The Internet: selling process

The Internet expands the reach of a company to virtually anywhere in the world, it also provides customers with access to information, products, and services that they never had before. In some industries, the Internet has virtually eliminated the need for a salesperson.

Travel agents are no longer the exclusive providers of reservations and travel plans. Music stores are almost extinct. Newspaper want ads have almost vanished. In other industries, the relationship of the salesperson and customer has changed dramatically.

The power has shifted from the seller to the buyer.

Inthe auto industry used to be that when you wanted to buy a car, you went to a car dealership. The salesperson would show you the cars, take you out on a test drive, and then negotiate the selling price when you were ready to buy, holding the dealer invoice close to the vest.

Today, customers may e-mail a car dealership to set up an appointment to drive a specific car after they have researched different models of cars including features, benefits, competitive models, editor and customer reviews, competitive pricing, and dealer invoice pricing. In some cases, the customer may know more than the salesperson. [8]

Sales 2.0 describes a new way of thinking about the role of the Internet in the selling process as it encompasses the impact of changing technology and multiple electronic devices, and user-generated content on sites like Facebook, LinkedIn, YouTube, and Twitter.

The shift of power to the customer is underscored by Gerhard Gschwandtner, founder and CEO of Selling Power, Inc. According to him, “Sales 2.0 gives the customer a 360-degree view of the company and provides sales organizations with a variety of tools that help manage that two-way communication process.”[10]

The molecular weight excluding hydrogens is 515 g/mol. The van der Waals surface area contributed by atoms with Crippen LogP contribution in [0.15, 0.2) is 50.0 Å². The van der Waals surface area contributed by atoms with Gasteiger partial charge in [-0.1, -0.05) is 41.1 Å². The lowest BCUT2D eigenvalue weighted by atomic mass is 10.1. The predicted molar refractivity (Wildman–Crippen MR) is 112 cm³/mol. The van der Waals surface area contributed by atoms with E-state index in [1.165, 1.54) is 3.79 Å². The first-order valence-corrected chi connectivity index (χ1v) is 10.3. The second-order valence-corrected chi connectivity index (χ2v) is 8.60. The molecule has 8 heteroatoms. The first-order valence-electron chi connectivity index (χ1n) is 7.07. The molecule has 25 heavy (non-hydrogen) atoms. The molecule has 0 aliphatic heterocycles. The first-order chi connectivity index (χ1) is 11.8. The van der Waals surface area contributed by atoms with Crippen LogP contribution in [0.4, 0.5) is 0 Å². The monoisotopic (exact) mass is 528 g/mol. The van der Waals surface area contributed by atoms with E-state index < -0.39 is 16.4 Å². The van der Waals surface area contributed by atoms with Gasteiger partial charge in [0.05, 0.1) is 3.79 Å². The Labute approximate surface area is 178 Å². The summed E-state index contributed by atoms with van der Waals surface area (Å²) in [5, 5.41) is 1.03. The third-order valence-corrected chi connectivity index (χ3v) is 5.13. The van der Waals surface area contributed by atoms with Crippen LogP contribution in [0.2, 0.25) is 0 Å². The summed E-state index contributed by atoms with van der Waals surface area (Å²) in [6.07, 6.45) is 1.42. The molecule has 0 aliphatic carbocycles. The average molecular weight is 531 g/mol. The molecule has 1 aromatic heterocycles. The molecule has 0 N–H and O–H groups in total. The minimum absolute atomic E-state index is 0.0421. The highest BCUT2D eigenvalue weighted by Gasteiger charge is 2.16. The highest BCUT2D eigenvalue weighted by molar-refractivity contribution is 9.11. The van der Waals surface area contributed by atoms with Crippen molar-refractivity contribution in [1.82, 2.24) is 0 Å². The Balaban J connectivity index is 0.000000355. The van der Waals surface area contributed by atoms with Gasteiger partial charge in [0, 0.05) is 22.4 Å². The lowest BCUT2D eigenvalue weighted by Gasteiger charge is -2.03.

According to Tim Sullivan, director of intellectual property and information for Sales Performance International, these Internet-based changes pose new implications for sales.

Customers are actively involved in engagement and interaction to seek information. Just as customers use social media as tools to learn about a product, companies can use these tools to learn about customers.

It’s a new mind-set and new technology tools are constantly changing the landscape-salespeople must be prepared to adjust their reactions accordingly. [9]

Selling: It’s a State of Mind

Sold, it’s a deal, let’s shake on it, sign on the dotted line.

Those are the words that signal success in selling. They seem simple, but according to Gerry Tabio, bringing a sale [11] to fruition is “not just about celebrating the sale; it’s about celebrating the growth of the customer.” [12] The most successful companies work to build and sustain relationships with the customer at every touch point, any way in which the company comes in contact with the customer, and consider selling the job of everyone in the organization. In other words, although there are specific functional departments such as sales, marketing, operations, human resources, finance, and others, everyone in the organization is focused on the customer. This is called a customer-centric organization. [13]

Being customer-centric means insisting on accountability. Although everyone is focused on the customer, every employee is part of a department.